SMASH is a common project between INRIA and Université de Provence. The main topic of our project focuses on problems related to both mathematical and numerical modelization of full heterogeneous flows such as multiphase media, granular materials or reactive flows with mass transfer. The scientific themes in concern are the setting up and perfecting of models of these flow problems including both definition and analysis of discretization methods and schemes for their numerical simulation. The aim is to implement the resulting algorithms using either multigrid or domain decomposition techniques on parallel machines.

One of the main original feature of the SMASH research on that topic lies in the way we deal with multifluid flows (interface problems). We use an eulerian approach with a diffuse interface model. The two different media are not modelled separately (using adequate scheme for each phase) nor the interface needs to be defined explicitely. On the opposite, the diffuse interface zone is considered as a true multiphase region and described with a two-phase model. With such an eulerian approach, numerical problems related to the discontinuities of the state equations through the interface which occur when using separate models for each phase, do not need to be treated anymore.

The domains in which two-phase flows are of interest are widely spread through the industry (nuclear industry, oil company industry, car engine technology, food industry ...) but also in forest fire, biomedical engineering, detonation or astrophysics research areas.

The microcospic description of an heterogeneous medium has to take
into account the specific physical properties of each material
component. For both pratical and numerical reasons, it may be
impossible to take into account all those microscopic features and for
each material. As an illustration, one

The flows we are interested in are characterized by the existence at the microscopic scale of interfaces between each fluid medium which is clearly distinct and identified. There are mainly two ways of considering the description model of such media.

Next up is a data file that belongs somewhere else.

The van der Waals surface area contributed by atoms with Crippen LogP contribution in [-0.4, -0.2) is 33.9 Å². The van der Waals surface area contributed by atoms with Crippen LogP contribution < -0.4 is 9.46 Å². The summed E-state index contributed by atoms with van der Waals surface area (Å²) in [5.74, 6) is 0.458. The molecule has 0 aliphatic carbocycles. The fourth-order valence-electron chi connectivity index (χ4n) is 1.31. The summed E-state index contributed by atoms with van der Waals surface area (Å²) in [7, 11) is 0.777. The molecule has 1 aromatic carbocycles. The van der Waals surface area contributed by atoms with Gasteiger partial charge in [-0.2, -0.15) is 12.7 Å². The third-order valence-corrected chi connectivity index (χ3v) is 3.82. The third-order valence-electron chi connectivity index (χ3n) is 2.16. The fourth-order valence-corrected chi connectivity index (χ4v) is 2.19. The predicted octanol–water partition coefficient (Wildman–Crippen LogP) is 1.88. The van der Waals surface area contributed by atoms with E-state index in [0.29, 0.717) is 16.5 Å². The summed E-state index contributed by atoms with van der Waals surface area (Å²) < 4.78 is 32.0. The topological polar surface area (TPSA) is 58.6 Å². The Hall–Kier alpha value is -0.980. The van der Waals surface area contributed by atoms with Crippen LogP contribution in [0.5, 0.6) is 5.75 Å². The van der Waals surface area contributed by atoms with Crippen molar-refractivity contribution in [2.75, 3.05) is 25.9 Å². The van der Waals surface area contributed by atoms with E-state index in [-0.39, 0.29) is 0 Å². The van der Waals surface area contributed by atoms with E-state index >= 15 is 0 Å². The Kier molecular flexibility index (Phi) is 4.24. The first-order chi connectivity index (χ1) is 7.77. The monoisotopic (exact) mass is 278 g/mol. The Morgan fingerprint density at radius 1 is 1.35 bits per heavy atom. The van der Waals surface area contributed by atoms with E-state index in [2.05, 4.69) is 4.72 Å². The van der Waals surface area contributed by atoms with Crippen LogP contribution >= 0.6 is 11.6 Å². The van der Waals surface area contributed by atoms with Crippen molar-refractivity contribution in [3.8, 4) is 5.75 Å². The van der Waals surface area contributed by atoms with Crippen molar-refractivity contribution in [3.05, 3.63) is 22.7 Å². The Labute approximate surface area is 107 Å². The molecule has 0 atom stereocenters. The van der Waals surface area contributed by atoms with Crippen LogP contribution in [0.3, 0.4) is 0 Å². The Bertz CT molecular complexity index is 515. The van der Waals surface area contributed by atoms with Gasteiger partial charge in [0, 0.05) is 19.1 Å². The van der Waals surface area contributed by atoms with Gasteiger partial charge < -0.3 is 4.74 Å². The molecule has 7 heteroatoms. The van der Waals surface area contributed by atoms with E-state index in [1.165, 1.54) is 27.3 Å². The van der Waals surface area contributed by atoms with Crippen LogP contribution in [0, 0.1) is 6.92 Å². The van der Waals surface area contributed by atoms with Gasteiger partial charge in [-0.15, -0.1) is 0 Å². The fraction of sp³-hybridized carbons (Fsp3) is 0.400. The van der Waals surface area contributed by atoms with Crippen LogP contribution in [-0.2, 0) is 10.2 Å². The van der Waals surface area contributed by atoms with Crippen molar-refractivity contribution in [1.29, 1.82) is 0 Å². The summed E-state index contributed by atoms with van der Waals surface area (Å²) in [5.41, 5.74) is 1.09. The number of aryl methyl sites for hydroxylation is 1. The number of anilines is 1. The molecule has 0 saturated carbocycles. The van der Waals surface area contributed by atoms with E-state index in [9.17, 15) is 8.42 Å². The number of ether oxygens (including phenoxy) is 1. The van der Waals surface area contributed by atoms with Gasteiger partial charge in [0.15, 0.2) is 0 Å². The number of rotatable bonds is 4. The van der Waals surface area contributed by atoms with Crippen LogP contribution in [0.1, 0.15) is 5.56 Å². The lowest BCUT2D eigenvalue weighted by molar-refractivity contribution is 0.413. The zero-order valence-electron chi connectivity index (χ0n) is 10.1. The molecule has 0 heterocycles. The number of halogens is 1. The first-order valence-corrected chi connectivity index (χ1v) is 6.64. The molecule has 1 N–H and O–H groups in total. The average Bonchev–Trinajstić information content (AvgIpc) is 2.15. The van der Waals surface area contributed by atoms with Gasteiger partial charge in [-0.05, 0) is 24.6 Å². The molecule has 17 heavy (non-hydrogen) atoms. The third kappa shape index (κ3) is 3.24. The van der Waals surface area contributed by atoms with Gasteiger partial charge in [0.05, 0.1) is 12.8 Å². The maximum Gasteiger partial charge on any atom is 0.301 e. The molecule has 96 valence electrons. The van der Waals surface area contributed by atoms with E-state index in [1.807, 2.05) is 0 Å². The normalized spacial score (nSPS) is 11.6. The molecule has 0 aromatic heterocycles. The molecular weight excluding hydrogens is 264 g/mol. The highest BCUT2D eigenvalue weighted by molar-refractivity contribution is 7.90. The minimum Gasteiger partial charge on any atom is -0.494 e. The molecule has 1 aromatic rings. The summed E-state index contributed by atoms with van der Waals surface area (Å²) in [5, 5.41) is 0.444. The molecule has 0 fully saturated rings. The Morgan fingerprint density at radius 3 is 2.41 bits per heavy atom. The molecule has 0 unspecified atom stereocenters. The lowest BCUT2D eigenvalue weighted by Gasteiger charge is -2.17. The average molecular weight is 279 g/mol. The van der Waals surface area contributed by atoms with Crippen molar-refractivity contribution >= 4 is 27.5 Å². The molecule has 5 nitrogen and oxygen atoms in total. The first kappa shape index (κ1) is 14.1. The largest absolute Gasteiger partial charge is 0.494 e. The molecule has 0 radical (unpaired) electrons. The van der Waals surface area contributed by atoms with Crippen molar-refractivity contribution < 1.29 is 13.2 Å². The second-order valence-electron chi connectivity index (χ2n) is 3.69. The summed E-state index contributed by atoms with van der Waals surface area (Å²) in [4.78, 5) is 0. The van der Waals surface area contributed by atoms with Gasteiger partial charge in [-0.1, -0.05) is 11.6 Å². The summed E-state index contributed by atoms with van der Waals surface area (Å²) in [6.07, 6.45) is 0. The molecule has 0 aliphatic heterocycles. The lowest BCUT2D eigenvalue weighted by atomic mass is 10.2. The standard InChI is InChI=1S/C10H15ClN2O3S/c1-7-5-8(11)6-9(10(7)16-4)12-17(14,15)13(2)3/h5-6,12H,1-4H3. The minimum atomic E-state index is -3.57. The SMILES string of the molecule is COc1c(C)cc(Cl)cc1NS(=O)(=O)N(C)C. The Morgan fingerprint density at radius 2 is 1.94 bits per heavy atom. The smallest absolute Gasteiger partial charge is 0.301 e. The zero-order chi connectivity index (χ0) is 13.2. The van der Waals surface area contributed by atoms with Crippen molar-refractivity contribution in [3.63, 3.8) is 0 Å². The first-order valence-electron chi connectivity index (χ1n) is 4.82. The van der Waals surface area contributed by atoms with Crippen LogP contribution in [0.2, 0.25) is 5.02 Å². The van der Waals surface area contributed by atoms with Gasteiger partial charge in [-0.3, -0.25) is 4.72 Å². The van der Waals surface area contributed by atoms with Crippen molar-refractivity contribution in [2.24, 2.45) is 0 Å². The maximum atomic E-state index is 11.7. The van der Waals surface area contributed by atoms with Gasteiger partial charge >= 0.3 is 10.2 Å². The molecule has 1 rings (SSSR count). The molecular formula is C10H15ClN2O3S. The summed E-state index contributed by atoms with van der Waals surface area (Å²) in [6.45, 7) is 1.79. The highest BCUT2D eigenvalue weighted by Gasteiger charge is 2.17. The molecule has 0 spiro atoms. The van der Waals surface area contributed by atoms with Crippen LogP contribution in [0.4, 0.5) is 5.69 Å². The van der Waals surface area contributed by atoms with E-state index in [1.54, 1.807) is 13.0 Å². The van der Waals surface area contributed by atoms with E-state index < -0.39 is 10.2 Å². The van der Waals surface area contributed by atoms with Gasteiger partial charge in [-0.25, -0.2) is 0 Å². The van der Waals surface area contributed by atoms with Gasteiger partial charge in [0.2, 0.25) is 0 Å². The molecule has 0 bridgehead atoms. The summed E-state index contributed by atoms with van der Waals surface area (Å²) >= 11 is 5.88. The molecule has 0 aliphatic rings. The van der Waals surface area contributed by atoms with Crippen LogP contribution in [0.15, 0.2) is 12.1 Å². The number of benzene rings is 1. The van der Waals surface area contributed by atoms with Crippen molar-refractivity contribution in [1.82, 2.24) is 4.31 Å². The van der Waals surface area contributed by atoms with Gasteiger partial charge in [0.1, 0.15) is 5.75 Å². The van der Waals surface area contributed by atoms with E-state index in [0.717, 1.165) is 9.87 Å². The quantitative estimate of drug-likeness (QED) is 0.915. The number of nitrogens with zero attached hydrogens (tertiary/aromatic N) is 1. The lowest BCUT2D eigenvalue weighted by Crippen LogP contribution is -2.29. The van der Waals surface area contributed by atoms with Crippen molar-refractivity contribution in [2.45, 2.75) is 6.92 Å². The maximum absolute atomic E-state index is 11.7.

In the first approach, namely the multifluid flow model, the
description of the fluid is defined at the heterogeneity scale. The
resulting mathematical model is in fact very simple and consists in
the set of either Euler or Navier-Stokes equations if the material
under consideration is either an inviscid or viscous fluid
respectively, or in the set of equations derived from solid mechanics
(elasticity for example) if the material is considered as an elastic
solid medium. It remains the main difficult problem of describing and
defining interfaces separating each component of that heterogeneous
medium together with the definition of the interaction model involving
the different physical exchange parameters of each material.

Such a microstructure approach may be considered as long as the
number of interfaces is not too large. When it is not the case, it
should be prefered to adopt what we call the multiphase flow
approach.

A typical multiphase flow contains a range of about

The definition and setting of such multiphase models may be based on different techniques.

The first technique, the full description of which may be found in

Another technique is based on the Hamilton principle. We indeed know